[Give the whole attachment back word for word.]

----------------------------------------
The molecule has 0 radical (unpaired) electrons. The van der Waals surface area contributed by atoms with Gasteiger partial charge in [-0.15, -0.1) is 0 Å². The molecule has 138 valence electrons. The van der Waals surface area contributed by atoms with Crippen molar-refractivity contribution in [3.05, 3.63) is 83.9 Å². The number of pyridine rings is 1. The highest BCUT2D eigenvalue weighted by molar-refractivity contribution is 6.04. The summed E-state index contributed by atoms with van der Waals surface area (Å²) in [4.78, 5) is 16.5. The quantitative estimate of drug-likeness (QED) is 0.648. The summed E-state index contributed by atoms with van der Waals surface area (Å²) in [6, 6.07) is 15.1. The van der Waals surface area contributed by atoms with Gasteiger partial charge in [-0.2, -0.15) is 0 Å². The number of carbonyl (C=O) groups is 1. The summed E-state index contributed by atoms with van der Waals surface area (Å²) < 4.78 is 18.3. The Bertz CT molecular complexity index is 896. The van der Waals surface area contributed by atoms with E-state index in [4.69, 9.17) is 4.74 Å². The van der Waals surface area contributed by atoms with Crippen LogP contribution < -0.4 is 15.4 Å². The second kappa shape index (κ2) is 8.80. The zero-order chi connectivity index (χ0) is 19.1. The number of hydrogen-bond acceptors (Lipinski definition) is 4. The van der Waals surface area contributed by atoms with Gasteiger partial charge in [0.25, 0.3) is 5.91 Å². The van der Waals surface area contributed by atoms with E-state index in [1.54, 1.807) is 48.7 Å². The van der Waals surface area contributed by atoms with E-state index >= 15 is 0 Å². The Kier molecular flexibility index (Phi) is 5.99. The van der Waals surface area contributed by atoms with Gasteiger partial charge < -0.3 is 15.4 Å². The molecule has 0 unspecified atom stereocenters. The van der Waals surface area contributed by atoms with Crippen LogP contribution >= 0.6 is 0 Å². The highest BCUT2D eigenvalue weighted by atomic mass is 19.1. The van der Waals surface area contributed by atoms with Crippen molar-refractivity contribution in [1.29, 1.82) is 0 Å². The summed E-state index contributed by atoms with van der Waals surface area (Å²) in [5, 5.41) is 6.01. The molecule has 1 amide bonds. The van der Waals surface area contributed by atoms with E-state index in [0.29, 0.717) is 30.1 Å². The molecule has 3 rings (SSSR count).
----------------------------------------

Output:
The molecule has 0 radical (unpaired) electrons. The van der Waals surface area contributed by atoms with Gasteiger partial charge in [-0.15, -0.1) is 0 Å². The molecule has 138 valence electrons. The van der Waals surface area contributed by atoms with Crippen molar-refractivity contribution in [3.05, 3.63) is 83.9 Å². The number of pyridine rings is 1. The highest BCUT2D eigenvalue weighted by molar-refractivity contribution is 6.04. The summed E-state index contributed by atoms with van der Waals surface area (Å²) in [4.78, 5) is 16.5. The quantitative estimate of drug-likeness (QED) is 0.648. The summed E-state index contributed by atoms with van der Waals surface area (Å²) in [6, 6.07) is 15.1. The van der Waals surface area contributed by atoms with Gasteiger partial charge in [-0.2, -0.15) is 0 Å². The number of carbonyl (C=O) groups is 1. The summed E-state index contributed by atoms with van der Waals surface area (Å²) < 4.78 is 18.3. The Bertz CT molecular complexity index is 896. The van der Waals surface area contributed by atoms with E-state index in [4.69, 9.17) is 4.74 Å². The van der Waals surface area contributed by atoms with Crippen LogP contribution < -0.4 is 15.4 Å². The second kappa shape index (κ2) is 8.80. The zero-order chi connectivity index (χ0) is 19.1. The number of hydrogen-bond acceptors (Lipinski definition) is 4. The van der Waals surface area contributed by atoms with Gasteiger partial charge in [0.25, 0.3) is 5.91 Å². The van der Waals surface area contributed by atoms with E-state index in [1.54, 1.807) is 48.7 Å². The van der Waals surface area contributed by atoms with E-state index >= 15 is 0 Å². The Kier molecular flexibility index (Phi) is 5.99. The van der Waals surface area contributed by atoms with Gasteiger partial charge < -0.3 is 15.4 Å². The molecule has 0 unspecified atom stereocenters. The van der Waals surface area contributed by atoms with Crippen LogP contribution >= 0.6 is 0 Å². The highest BCUT2D eigenvalue weighted by atomic mass is 19.1. The van der Waals surface area contributed by atoms with Crippen molar-refractivity contribution in [1.29, 1.82) is 0 Å². The summed E-state index contributed by atoms with van der Waals surface area (Å²) in [5, 5.41) is 6.01. The molecule has 1 amide bonds. The van der Waals surface area contributed by atoms with E-state index in [0.29, 0.717) is 30.1 Å². The molecule has 3 rings (SSSR count).